Life expectancy is also lower in the north, mainly because the region is more deprived. But new analysis of national mortality data highlights a shockingly large mortality gap between young adults, aged 25 to 44, living in the north and south of England. This gap first emerged in the late 1990s, and seems to have been growing ever since.

In 1995, there were 2% more deaths among northerners aged 25 to 34 than southerners (in other words, 2% “excess mortality”). But by 2015, northerners in this age group were 29% more likely to die than their southern counterparts. Likewise, in the 35 to 44 age group, there was 3% difference in mortality between northerners and southerners in 1995. But by 2015, there were 49% more deaths among northerners than southerners in this age group.

Excess mortality in the north compared with south of England by age groups, from 1965 to 2015. Follow the lines to see that people born around 1980 are the ones most affected around 2015.

While mortality increased among northerners aged 25 to 34, and plateaued among 35 to 44-year-olds, southern mortality mainly declined across both age groups. Overall, between 2014 and 2016, northerners aged 25 to 44 were 41% more likely to die than southerners in the same age group. In real terms, this means that between 2014 and 2016, 1,881 more women and 3,530 more men aged between 25 and 44 years died in the north, than in the south.

What’s killing northerners?

To understand what’s driving this mortality gap among young adults, our team of researchers looked at the causes of death from 2014 to 2016, and sorted them into eight groups: accidents, alcohol related, cardiovascular related (heart conditions, diabetes, obesity and so on), suicide, drug related, breast cancer, other cancers and other causes.

Controlling for the age and sex of the population in the north and the south, we found that it was mostly the deaths of northern men contributing to the difference in mortality – and these deaths were caused mainly by cardiovascular conditions, alcohol and drug misuse. Accidents (for men) and cancer (for women) also played important roles.

From 2014 to 2016, northerners were 47% more likely to die for cardiovascular reasons, 109% for alcohol misuse and 60% for drug misuse, across both men and women aged 25 to 44 years old. Although the national rate of death from cardiovascular reasons has dropped since 1981, the longstanding gap between north and south remains.

Death and deprivation

The gap in life expectancy between north and south is usually put down to socioeconomic deprivation. We considered further data for 2016, to find out if this held true for deaths among young people. We found that, while two thirds of the gap were explained by the fact that people lived in deprived areas, the remaining one third could be caused by some unmeasured form of deprivation, or by differences in culture, infrastructure, migration or extreme weather.

Mortality for people aged 25 to 44 years in 2016, at small area geographical level for the whole of England.

Northern men faced a higher risk of dying young than northern women – partly because overall mortality rates are higher for men than for women, pretty much at every age, but also because men tend to be more susceptible to socioeconomic pressures. Although anachronistic, the expectation to have a job and be able to sustain a family weighs more on men. Accidents, alcohol misuse, drug misuse and suicide are all strongly associated with low socioeconomic status.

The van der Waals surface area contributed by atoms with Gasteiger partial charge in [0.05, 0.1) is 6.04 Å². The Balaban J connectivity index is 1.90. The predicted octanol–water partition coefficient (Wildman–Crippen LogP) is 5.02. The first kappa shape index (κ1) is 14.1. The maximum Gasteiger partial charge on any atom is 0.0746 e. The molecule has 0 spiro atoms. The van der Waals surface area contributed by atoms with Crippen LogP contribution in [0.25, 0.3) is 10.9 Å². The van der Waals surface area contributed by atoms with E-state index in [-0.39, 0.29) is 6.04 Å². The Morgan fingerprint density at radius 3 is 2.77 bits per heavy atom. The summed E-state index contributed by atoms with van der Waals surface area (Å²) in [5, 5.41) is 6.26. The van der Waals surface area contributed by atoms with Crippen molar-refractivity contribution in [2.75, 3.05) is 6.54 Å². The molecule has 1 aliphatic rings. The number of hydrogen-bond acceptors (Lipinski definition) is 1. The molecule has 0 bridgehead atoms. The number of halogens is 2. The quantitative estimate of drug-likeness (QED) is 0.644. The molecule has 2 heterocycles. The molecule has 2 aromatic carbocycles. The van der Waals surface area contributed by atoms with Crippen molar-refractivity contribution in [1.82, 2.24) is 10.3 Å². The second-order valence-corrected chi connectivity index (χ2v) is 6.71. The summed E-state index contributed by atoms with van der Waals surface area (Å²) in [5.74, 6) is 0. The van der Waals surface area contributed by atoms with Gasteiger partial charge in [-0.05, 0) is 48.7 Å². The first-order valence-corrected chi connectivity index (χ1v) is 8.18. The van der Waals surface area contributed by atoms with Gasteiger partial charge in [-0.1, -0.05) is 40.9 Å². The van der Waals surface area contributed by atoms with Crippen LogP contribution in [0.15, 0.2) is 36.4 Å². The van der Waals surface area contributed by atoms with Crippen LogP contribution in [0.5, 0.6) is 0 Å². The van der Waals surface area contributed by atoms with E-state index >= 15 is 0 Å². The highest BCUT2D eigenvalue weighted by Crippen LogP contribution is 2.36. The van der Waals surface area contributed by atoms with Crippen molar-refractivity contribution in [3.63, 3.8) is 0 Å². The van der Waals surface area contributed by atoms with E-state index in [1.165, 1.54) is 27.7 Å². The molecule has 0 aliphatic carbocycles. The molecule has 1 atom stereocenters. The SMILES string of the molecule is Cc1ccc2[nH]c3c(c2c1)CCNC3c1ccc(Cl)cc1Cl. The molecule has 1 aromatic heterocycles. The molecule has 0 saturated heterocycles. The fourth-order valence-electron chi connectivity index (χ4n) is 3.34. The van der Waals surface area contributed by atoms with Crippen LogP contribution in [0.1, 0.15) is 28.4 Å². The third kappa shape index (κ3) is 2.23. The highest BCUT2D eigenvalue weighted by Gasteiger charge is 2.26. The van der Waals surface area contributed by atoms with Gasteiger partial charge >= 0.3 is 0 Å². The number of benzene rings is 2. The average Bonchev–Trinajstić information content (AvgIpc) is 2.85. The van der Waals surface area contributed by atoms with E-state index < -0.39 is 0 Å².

Suicide risk is twice as high among the most deprived men, compared to the most affluent. Suicide risk has also been associated with unemployment, and substantial increases in suicide have been observed during periods of recession – especially among men. Further evidence tells us that unskilled men between ages 25 and 39 are between ten and 20 times more likely to die from alcohol-related causes, compared to professionals.

Alcohol underpins the steep increase in liver cirrhosis deaths in Britain from the 1990s – which is when the north-south divide in mortality between people aged 25 to 44 also started to emerge. Previous research has shown that men in this age group, who live in the most deprived areas, are five times more likely to die from alcohol-related diseases than those in the most affluent areas. For women in deprived areas, the risk is four times greater.


It’s also widely known that mortality rates for cancer are higher in more deprived areas, and people have worse survival rates in places where smoking and alcohol abuse is more prevalent. Heroin and crack cocaine addiction and deaths from drug overdoses are also strongly associated with deprivation.

The greater number of deaths from accidents in the north should be considered in the context of transport infrastructure investment, which is heavily skewed towards the south – especially London, which enjoys the lowest mortality in the country. What’s more, if reliable and affordable public transport is not available, people will drive more and expose themselves to higher risk of an accident.

Deaths for young adults in the north of England have been increasing compared to those in the south since the late 1990s, creating new health divides between England’s regions. It seems that persistent social, economic and health inequalities are responsible for a growing trend of psychological distress, despair and risk taking among young northerners. Without major changes, the extreme concentration of power, wealth and opportunity in the south will continue to damage people’s health, and worsen the north-south divide.

The Conversation

Evangelos Kontopantelis, Professor in Data Science and Health Services Research, University of Manchester

This article is republished from The Conversation under a Creative Commons license. Read the original article.